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Agnes had so often sat beside me at my books. Nobody came near me
until late at night. I took up a book, and tried to read. I heard
the clocks strike twelve, and was still reading, without knowing
what I read, when Agnes touched me.
'You will be going early in the morning, Trotwood! Let us say
She had been weeping, but her face then was so calm and beautiful!
'Heaven bless you!' she said, giving me her hand.
'Dearest Agnes!' I returned, 'I see you ask me not to speak of
tonight - but is there nothing to be done?'
'There is God to trust in!' she replied.
'Can I do nothing-I, who come to you with my poor sorrows?'
'And make mine so much lighter,' she replied. 'Dear Trotwood, no!'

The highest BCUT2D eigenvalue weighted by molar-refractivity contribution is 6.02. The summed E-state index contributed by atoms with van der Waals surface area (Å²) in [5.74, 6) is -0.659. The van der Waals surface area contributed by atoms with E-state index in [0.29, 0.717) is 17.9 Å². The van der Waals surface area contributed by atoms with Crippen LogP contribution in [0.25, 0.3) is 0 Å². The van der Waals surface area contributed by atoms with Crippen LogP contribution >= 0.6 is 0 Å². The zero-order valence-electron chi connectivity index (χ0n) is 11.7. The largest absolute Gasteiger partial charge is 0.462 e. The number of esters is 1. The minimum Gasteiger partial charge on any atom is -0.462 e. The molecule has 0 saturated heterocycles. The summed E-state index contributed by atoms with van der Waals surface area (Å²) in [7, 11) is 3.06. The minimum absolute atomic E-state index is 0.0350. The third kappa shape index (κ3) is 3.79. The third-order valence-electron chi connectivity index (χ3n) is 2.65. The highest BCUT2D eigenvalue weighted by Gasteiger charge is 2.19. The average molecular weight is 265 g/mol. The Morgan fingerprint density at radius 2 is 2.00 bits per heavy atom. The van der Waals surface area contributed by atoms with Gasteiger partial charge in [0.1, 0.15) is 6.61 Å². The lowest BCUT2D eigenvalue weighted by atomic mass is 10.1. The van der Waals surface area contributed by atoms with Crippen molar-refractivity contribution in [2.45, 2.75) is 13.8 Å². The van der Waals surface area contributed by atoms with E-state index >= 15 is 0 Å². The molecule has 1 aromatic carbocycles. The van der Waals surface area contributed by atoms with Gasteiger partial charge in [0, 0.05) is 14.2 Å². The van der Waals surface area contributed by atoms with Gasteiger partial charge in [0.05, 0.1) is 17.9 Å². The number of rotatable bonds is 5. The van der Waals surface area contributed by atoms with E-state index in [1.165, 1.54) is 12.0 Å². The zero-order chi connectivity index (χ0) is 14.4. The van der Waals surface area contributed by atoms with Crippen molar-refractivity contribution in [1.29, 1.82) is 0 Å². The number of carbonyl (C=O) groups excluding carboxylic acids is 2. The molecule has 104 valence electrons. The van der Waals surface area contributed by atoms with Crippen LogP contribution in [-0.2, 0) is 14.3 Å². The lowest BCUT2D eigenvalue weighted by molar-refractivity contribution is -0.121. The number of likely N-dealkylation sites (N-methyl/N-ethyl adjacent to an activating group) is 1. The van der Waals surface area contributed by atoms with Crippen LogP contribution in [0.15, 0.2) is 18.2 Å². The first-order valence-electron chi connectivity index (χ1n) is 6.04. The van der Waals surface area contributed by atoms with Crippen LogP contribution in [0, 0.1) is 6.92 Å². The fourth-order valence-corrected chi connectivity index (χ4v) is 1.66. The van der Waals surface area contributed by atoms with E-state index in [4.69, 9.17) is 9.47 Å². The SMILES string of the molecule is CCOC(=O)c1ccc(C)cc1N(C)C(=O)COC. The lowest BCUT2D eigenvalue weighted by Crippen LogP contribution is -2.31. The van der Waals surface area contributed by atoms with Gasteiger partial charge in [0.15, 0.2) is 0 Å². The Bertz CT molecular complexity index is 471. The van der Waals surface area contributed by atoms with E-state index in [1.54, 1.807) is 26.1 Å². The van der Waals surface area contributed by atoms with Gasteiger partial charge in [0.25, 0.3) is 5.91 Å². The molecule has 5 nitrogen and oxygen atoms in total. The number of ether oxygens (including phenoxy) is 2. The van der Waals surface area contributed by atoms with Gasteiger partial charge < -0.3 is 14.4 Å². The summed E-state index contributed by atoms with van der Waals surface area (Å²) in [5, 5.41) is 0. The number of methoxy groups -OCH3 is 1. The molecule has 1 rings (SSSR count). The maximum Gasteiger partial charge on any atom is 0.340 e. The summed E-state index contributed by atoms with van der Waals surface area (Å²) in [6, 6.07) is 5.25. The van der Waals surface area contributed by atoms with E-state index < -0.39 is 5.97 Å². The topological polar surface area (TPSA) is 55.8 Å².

'Dear Agnes,' I said, 'it is presumptuous for me, who am so poor in
all in which you are so rich - goodness, resolution, all noble
qualities - to doubt or direct you; but you know how much I love
you, and how much I owe you. You will never sacrifice yourself to
a mistaken sense of duty, Agnes?'
More agitated for a moment than I had ever seen her, she took her
hands from me, and moved a step back.
'Say you have no such thought, dear Agnes! Much more than sister!
Think of the priceless gift of such a heart as yours, of such a
love as yours!'
Oh! long, long afterwards, I saw that face rise up before me, with
its momentary look, not wondering, not accusing, not regretting.
Oh, long, long afterwards, I saw that look subside, as it did now,
into the lovely smile, with which she told me she had no fear for
herself - I need have none for her - and parted from me by the name
of Brother, and was gone!
It was dark in the morning, when I got upon the coach at the inn
door. The day was just breaking when we were about to start, and
then, as I sat thinking of her, came struggling up the coach side,
through the mingled day and night, Uriah's head.